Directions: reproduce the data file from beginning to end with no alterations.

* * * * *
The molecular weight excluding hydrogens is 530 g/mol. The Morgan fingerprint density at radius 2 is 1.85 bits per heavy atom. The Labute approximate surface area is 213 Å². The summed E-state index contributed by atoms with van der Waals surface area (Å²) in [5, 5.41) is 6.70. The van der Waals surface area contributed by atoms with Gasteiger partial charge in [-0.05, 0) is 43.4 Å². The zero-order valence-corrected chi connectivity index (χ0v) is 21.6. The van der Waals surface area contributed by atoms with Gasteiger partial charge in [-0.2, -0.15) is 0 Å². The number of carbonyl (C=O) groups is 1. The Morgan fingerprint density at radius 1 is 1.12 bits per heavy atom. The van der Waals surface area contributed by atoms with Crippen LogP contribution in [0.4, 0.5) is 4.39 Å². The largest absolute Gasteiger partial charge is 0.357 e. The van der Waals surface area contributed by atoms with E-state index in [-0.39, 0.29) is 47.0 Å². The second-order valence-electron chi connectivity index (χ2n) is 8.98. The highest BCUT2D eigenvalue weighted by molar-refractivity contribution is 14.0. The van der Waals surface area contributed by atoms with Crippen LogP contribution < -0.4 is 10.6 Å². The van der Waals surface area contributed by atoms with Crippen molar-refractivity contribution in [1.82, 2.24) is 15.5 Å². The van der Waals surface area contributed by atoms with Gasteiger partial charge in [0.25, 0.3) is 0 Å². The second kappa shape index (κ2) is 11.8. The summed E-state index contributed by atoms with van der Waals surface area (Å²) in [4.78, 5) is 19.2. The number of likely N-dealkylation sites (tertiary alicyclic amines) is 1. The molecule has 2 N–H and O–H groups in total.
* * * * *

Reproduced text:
The molecular weight excluding hydrogens is 530 g/mol. The Morgan fingerprint density at radius 2 is 1.85 bits per heavy atom. The Labute approximate surface area is 213 Å². The summed E-state index contributed by atoms with van der Waals surface area (Å²) in [5, 5.41) is 6.70. The van der Waals surface area contributed by atoms with Gasteiger partial charge in [-0.05, 0) is 43.4 Å². The zero-order valence-corrected chi connectivity index (χ0v) is 21.6. The van der Waals surface area contributed by atoms with Gasteiger partial charge in [-0.2, -0.15) is 0 Å². The number of carbonyl (C=O) groups is 1. The Morgan fingerprint density at radius 1 is 1.12 bits per heavy atom. The van der Waals surface area contributed by atoms with Crippen LogP contribution in [0.4, 0.5) is 4.39 Å². The largest absolute Gasteiger partial charge is 0.357 e. The van der Waals surface area contributed by atoms with E-state index in [-0.39, 0.29) is 47.0 Å². The second-order valence-electron chi connectivity index (χ2n) is 8.98. The highest BCUT2D eigenvalue weighted by molar-refractivity contribution is 14.0. The van der Waals surface area contributed by atoms with Crippen LogP contribution < -0.4 is 10.6 Å². The van der Waals surface area contributed by atoms with Crippen molar-refractivity contribution in [1.82, 2.24) is 15.5 Å². The van der Waals surface area contributed by atoms with Gasteiger partial charge in [0.25, 0.3) is 0 Å². The second kappa shape index (κ2) is 11.8. The summed E-state index contributed by atoms with van der Waals surface area (Å²) in [4.78, 5) is 19.2. The number of likely N-dealkylation sites (tertiary alicyclic amines) is 1. The molecule has 2 N–H and O–H groups in total.